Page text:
Discussion in 'Old & Bold' started by scalieback, Mar 28, 2012.
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Op Chariot is a favourite wartime effort of mine. Prince Charles and Camilla dedicated a new Falmouth memorial to the raid, a few years ago.
Five VC's were awarded for this outing . Feel priviliged to have been to the new memorials and talked to some in the know. Just lucky I suppose, as a frequent visitor to Plymouth, Devon and Cornwall.
The St Nazaire Society (Operation Chariot)
Falmouth memorial to St Nazaire Raid (From Falmouth Packet)
Old Memorial BBC - Cornwall - Coast - Remembering the St Nazaire raid
The more I read or see about this raid the more admiration I feel for every one of them. Outstanding amd not one ipod lost.
Hard to imagine a raid like that getting past today's staff risks assessments....
One of the most poignant anecdotes of the raid is the officer who allowed a frightened German gun team to run away and save their lives..... only for them to return later, man the gun and sink (it is thought) most of the MTBs that were due to pick up the raiding party.
I seem to remember Jeremy Clarkson did a documentary on this raid a few years back.
Jeremy Clarkson's Greatest Raid of All Time 1/6 - YouTube
I can't help but think that there would be an epic film in this magnificent story - was one ever made?
Yes, Gift Horse (US title Glory At Sea) is a 1952 British war film starring Trevor Howard and Richard Attenborough. The film follows the story of the fictional ship HMS Ballantrae and her crew from the time they come together in 1940 until they go on a one-way mission to destroy a German-held dry dock in France.
The first half of the film depicts an overview of the ex-American Town class destroyers, from their handing over to the Royal Navy, their working-up into fighting units despite their old age and limitations, and their dangerous work as convoy escorts during the Battle of the Atlantic. The latter part of the film is clearly based  on HMS Campbeltown and the St. Nazaire Raid.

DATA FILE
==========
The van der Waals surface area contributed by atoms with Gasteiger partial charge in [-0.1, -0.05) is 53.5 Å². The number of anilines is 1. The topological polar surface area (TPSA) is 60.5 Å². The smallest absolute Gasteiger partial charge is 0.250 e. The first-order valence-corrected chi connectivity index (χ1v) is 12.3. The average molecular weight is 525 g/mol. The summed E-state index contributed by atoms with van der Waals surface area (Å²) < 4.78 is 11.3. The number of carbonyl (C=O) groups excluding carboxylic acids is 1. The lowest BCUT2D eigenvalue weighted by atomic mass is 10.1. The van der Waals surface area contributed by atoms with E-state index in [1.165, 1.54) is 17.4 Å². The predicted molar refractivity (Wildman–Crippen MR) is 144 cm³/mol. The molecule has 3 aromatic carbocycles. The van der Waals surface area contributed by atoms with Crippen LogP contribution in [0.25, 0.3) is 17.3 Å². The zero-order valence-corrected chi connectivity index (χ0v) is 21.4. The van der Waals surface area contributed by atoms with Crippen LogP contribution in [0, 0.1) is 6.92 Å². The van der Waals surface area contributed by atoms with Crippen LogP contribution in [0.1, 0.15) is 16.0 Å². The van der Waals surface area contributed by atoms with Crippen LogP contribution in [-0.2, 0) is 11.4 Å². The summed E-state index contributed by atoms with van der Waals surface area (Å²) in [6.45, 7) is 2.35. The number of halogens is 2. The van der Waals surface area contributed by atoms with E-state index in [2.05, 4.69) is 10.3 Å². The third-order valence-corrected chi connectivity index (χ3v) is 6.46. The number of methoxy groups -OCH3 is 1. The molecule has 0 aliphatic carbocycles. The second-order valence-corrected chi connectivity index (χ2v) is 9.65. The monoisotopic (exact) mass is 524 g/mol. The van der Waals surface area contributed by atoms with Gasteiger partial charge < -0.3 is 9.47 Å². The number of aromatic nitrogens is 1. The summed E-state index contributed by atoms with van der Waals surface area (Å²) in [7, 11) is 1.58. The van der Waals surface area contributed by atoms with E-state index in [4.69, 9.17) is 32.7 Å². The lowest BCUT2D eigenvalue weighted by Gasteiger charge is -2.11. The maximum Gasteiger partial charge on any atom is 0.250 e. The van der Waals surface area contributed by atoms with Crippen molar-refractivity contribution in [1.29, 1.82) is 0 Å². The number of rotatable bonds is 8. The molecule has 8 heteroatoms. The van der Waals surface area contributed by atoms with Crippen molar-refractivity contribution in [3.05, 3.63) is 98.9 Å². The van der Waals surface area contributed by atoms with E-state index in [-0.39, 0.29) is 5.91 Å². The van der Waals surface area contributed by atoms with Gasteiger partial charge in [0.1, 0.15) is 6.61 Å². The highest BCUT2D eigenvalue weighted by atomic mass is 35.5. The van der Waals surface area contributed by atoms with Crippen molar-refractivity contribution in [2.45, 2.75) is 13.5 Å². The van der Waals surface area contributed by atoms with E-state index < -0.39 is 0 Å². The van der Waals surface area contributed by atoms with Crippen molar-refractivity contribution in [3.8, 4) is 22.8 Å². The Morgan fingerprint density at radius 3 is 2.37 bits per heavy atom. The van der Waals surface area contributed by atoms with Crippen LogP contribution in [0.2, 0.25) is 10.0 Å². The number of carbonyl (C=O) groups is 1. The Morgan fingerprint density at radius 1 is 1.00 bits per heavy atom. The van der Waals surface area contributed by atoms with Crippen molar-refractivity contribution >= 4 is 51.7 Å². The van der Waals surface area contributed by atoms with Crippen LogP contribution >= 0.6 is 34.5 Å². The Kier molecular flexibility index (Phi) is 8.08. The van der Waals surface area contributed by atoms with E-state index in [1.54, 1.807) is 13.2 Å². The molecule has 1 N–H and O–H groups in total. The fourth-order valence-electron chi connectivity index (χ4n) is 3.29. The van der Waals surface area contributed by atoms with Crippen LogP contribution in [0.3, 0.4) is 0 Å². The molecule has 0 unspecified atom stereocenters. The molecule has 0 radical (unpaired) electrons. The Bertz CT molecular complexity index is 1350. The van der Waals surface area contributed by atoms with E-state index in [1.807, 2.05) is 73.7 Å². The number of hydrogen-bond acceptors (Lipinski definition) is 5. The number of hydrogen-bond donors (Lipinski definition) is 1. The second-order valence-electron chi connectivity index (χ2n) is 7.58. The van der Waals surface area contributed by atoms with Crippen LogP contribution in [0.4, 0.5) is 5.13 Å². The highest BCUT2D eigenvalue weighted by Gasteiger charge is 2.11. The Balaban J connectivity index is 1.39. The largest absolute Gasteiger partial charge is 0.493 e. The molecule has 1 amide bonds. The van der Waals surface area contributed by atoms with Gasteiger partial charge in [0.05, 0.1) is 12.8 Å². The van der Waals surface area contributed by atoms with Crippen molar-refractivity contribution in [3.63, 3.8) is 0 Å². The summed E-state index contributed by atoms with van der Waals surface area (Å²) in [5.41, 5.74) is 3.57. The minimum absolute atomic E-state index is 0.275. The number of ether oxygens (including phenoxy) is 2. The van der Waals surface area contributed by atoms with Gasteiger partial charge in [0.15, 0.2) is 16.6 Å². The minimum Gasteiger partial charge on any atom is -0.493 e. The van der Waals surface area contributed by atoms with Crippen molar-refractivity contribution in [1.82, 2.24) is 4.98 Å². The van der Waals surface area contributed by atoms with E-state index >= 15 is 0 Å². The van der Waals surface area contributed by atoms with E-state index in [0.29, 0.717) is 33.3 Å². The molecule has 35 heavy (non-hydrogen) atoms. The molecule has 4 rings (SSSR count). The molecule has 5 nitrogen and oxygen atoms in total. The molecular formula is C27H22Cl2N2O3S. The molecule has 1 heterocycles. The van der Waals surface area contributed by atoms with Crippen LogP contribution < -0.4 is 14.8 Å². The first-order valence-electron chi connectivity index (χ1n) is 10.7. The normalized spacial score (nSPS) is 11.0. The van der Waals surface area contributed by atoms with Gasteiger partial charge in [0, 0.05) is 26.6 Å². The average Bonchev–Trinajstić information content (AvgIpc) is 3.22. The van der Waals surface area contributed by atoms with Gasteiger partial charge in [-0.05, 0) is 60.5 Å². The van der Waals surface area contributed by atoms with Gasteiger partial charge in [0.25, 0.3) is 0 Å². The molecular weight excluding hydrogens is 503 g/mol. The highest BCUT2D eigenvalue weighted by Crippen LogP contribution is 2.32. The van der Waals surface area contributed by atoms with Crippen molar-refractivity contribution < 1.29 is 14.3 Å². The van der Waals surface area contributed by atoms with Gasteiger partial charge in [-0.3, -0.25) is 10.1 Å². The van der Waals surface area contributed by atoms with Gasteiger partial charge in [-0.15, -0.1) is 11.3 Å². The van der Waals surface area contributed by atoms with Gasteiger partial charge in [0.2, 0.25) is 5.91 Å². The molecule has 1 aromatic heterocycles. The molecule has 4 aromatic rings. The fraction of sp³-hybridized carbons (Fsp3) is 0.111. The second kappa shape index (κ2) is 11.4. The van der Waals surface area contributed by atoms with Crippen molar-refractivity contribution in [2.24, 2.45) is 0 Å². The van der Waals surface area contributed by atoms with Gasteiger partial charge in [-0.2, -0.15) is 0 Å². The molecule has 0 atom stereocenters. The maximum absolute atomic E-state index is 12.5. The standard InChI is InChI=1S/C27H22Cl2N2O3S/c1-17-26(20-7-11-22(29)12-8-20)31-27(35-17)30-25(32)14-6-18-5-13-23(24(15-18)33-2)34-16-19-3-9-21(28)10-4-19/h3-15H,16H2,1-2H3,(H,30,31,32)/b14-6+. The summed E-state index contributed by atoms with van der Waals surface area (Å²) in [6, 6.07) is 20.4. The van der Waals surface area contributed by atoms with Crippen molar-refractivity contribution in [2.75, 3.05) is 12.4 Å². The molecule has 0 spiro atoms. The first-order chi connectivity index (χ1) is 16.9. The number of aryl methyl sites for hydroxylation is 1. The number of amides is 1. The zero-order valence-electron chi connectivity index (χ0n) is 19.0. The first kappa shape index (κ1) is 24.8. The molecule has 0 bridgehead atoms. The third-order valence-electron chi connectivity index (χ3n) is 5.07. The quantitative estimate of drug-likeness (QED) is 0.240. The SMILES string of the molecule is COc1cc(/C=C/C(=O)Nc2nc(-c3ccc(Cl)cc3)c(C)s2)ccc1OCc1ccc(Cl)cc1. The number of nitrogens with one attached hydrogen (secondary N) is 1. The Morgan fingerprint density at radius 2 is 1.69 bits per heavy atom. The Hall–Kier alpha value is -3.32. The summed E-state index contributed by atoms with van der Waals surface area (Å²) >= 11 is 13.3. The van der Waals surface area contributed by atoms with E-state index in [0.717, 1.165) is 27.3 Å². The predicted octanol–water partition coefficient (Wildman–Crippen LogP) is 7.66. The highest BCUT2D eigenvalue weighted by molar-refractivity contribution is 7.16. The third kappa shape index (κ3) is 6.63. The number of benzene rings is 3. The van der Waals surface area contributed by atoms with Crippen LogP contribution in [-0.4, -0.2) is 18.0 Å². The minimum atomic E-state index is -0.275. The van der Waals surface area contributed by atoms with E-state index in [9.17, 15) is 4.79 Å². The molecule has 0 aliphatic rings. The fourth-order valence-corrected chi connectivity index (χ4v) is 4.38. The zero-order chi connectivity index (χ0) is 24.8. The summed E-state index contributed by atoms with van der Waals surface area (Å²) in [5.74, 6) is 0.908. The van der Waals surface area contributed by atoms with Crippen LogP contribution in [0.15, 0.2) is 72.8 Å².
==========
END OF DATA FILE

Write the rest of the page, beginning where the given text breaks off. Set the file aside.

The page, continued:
Not a bad film really
As Scarletto mentions, Gift Horse.
There is talk of a film coming out this year being made by the Harry Potter Director:
Jeremy Clarkson, did a documentary on the St Nazaire Raid, called " The Greatest Raid of All" . It is available from Amazon on a DVD called "Jeremy Clarkson - War Stories" . Very interesting and informative watching. The documentary makers made models of the docks and HMS Campbeltown and reenacted the raid using CG I and the models.
There was also a film called "Attack on the Iron Coast" starring Lloyd Bridges, Andrew Keir
ATTACK ON THE IRON COAST(196 Original Theatrical Trailer - YouTube
Well according to the BBC 6 O' clock news the surviving Commandos were arrested by the Germans. I suppose they were naughty and got Asbos
Yep, I remember that the Germans shot some of the captured and wounded on the spot.....dirty feckers.
Another of Mountbatten's operations, a Taskforce up the Loire estuary setting sail from Falmouth at 3 P.M, March 26, '42. HMS Campbeltown's onboard bomb/charge was made up of twenty-four Mark VII depth-charges, as used for attacking submarines, weighting 400 pound each, so that the total charge weighted four and a quarter tons. It was enclosed in a special steel tank on top of the fuel compartments and cemented in. The fuses used were the Armys new long-delay pencil fuses set to act after eight hours, at least three being inserted in the charge, and the whole connected together with cordtex.